Where: Oxford, United Kingdom
February 27, 2010 :Scientists have come up with a novel method to tackle the menace of dengue fever. They propose to breed mosquitoes that cant fly. The plan is to genetically alter the male of the species. These males will father a new generation of female mosquitoes with limited wing growth. The females will continue to transmit these genes, but only to female offspring. The male offspring will remain unaffected. Scientists feel this is a safe way to fight the spread of dengue – safer than the use of insecticides. The chief researcher Luke Alphey of the University of Oxford said,“The technology is completely species-specific, as the released males will mate only with females of the same species.”
Dengue is an incurable disease which affects people in tropical regions of the world. It is transmitted by the Aedes aegypti mosquito which breeds in stagnant water. The symptoms include high fever, weakness and bone pain. As in malaria, the virus which causes the disease is spread by the bite of infected female mosquitoes. There is no vaccine or treatment for the illness. It affects up to 100 million people a year. One third of the world’s population is exposed to the risk of catching dengue.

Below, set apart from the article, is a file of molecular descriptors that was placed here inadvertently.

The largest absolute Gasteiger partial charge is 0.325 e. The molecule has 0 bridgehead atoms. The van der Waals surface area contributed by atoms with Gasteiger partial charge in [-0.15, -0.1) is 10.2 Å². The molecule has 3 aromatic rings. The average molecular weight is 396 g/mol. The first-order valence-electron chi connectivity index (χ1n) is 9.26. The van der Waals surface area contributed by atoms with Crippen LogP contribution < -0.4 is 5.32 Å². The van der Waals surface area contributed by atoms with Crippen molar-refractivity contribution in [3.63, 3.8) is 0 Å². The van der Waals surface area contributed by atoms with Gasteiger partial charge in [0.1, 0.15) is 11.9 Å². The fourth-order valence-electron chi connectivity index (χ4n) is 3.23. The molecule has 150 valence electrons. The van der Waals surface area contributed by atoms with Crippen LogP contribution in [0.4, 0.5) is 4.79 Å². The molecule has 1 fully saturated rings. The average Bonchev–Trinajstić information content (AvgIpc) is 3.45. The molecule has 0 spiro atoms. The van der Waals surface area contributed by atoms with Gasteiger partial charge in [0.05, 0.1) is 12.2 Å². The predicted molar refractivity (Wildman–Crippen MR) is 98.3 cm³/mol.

If it is released, the new breed of mosquito could suppress the native mosquito population in six to nine months. This method would not work with malaria control because a variety of mosquitoes carries the disease. Dengue is spread by one or two varieties only.
Dengue strikes between July and November in India. However, virologists have said that it could develop into a full-fledged epidemic by the middle of 2010. Sri Lanka reported 36 deaths from dengue in this year alone. The Sri Lankan government is threatening to jail people who do not clean up water puddles. The majority of mosquito breeding occurs in as little as 5 mm of water.
Argentina’s health authorities reported 500 dengue cases in the country, and neighbouring Paraguay reported 477 cases. In Indonesia, Bekasi in West Java recorded a spike of dengue fever cases after heavy rains. Around 90 patients with the fever were admitted to hospital in the first two weeks of this month.
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